Welcome to the Island Rambles Blog

Hi my name is Nora and Welcome to my blog world. This is a nature and birding photo blog about Vancouver Island, B.C. Canada. I am trying to be a birder and I take photos of the birds and scenery I find. I hope you enjoy your time here and please come back again. PHOTOS WILL ENLARGE IF CLICKED. The photos are slide show enabled if you click on them. If you click on the top lighthouse photo it always takes you to the most recent summary list of my postings.


©all rights reserved on all images and text

Monday, December 12, 2011

Goldstream Park Fish Spawn

Today we are going to Goldstream Park to see the fish spawning.
This post is for Our World Tuesday. There are many more photos there.
Some of the trees there are over 600 years old.
Once again it is time for the miracle of the fish. In November and December they fight their way up the rivers to spawn and then die.  They provide wonderful fat filled food for the eagles and bears and all the gulls and clean up crew, to last them over the cold winter months.
They were predicting about 9,000 to l5,000 spawning chum to come up the river from the Saanich Inlet.  We did not see any chinook (springs) and very few coho were reported to come up.  As you can see the river was full of chum. The springs return sometime when they are three to five years old so perhaps there is still hope for them.  There was such an abundance of fish that they were competing for the gravel to make their nests on.  The river had been quite low as we had a dry April to October.
Goldstream Provincial Park is a lush green rain forest park of about 3.70 kilometers and has some easy trails and some more advanced up to Mount Finlayson. There was a small gold rush there in the 1860's hence the name.  The river flows from Butchart lake which is in the Greater Victoria watershed.  Hello to all the Our World participants.This post is for Klaus, I think he would like it. He was really kind to me.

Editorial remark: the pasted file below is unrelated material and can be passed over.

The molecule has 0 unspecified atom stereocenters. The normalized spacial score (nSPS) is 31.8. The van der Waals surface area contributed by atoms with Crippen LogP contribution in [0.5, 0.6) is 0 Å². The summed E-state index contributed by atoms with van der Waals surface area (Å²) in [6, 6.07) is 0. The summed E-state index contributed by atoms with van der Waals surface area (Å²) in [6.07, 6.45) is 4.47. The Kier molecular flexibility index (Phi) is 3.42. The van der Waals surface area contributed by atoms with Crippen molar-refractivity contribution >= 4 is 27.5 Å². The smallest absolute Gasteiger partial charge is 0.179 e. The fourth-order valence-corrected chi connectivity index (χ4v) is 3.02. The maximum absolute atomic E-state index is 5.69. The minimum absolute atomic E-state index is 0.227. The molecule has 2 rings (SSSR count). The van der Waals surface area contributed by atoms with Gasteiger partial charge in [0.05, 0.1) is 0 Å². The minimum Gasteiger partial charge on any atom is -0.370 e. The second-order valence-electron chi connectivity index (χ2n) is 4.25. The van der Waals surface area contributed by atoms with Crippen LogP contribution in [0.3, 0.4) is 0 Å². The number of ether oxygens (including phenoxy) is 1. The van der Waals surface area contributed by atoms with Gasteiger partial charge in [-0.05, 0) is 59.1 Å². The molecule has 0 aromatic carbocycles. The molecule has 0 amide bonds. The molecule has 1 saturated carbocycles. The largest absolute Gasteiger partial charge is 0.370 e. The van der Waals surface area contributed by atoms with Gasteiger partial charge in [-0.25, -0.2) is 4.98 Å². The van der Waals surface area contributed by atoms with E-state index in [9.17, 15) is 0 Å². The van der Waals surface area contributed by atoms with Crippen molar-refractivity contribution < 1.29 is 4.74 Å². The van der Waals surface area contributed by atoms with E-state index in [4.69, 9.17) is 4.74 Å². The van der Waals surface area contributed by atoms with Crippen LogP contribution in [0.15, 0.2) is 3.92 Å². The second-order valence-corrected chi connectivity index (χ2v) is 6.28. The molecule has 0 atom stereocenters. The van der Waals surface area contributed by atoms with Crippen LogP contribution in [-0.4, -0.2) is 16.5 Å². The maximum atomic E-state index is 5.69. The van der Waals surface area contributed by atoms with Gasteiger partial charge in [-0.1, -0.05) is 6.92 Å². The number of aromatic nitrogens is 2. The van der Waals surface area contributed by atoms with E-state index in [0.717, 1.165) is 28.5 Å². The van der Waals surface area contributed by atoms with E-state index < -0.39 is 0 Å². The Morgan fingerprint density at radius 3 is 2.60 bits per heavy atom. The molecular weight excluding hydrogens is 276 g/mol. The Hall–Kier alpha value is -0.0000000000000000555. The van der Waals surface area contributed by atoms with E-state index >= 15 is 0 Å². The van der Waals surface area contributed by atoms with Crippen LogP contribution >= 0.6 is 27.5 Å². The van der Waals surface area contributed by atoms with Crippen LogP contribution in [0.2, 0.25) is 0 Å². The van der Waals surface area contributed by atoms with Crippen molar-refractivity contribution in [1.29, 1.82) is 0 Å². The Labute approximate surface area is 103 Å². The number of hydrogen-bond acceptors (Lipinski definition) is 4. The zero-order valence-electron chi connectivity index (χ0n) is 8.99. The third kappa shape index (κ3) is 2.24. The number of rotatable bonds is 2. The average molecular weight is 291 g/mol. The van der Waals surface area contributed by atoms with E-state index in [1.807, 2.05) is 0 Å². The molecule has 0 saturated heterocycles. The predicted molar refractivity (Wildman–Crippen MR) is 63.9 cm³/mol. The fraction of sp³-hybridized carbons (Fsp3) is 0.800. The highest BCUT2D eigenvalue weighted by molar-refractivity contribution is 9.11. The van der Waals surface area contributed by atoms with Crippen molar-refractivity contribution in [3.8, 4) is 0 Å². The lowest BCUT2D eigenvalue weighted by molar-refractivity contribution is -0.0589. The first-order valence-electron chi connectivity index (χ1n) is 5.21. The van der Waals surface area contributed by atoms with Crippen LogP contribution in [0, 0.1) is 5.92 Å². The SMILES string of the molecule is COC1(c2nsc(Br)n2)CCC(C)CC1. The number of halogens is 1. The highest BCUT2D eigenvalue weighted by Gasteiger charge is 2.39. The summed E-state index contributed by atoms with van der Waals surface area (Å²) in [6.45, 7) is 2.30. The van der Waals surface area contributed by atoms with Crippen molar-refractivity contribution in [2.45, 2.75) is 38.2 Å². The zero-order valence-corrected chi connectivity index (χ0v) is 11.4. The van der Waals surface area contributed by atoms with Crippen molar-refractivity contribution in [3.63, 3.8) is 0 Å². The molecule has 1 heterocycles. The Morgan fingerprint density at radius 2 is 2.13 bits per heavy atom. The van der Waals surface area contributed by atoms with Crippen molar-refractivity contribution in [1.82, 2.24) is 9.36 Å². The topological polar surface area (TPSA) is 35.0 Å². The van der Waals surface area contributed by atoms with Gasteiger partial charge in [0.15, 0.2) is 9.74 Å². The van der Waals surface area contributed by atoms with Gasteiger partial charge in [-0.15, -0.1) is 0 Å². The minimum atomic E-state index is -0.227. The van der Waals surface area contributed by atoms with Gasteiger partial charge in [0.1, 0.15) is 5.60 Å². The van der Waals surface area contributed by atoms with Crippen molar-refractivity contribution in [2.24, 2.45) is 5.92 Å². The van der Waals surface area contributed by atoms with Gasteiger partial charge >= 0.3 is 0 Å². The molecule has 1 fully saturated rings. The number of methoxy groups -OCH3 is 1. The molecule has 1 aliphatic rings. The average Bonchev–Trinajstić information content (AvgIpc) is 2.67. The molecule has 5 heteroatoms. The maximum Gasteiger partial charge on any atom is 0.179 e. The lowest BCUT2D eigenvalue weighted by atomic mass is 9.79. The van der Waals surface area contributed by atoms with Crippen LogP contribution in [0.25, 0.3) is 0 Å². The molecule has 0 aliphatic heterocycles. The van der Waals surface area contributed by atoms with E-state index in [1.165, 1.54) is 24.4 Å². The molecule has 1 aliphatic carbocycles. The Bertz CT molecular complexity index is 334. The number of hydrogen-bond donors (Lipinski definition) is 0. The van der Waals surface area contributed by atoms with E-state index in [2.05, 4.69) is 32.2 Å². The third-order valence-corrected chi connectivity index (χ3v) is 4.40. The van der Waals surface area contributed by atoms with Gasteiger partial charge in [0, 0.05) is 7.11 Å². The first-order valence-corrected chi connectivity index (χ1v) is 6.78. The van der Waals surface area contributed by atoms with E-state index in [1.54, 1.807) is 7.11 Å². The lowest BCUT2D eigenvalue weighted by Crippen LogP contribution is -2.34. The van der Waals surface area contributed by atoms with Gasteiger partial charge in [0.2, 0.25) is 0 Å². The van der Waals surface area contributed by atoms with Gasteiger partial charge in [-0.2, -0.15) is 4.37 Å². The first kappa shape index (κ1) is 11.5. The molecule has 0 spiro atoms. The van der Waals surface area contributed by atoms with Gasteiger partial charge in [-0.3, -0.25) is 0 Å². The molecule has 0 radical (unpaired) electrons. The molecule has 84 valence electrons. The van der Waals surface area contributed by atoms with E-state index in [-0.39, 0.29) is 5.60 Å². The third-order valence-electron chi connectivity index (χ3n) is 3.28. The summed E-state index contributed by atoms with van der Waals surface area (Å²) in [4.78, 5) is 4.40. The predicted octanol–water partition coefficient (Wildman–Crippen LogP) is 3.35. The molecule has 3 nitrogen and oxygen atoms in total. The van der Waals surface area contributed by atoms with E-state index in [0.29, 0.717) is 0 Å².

Photo note: my photos are little soft today, trying a new resizer and need to sharpen next time.


Andrea said...

That mound is still a lot of fish which finished its role! Can people eat them too if they are just newly dead? That's the beauty of low human population, nature is very much preserved. If that happens here, its population is now dwindling and people without much to eat will compete with the vultures.

Arija said...

So interesting to see the spawn. Just as well you weren't competing with the bears.

Stewart M said...

Hi there - that must be some site to see! (I suspect it may also be a smell to smell!)

Would love to see I river that full of fish one day.

Cheers - Stewart M - Australia

kanak7 said...

Fascinating post! In dying helping so many other lives to survive. I'm enjoying my visits here.:)

EG Wow said...

I have seen fish traveling upstream to spawn but I have never seen so many dead fish. I never knew eagles and bears depended on these for food.

Lui said...

What an excellent documentary of nature's life cycle!

Powell River Books said...

It's an amazing process. We went out in our boat this week, but didn't do any fishing. Hello from across the Strait. - Margy

Kay L. Davies said...

Fascinating, the life cycle of the salmon. I think the island is one of the most beautiful places in the world, and I've seen a fair bit of the world lately. To me, a displaced third-generation British Columbian, nothing beats driving the Malahat on a clear day. Well, okay, being the passenger beats driving!

Kay, Alberta, Canada
An Unfittie’s Guide to Adventurous Travel

Island Rambles Blog said...

Thank you for your kind comments on this blog post.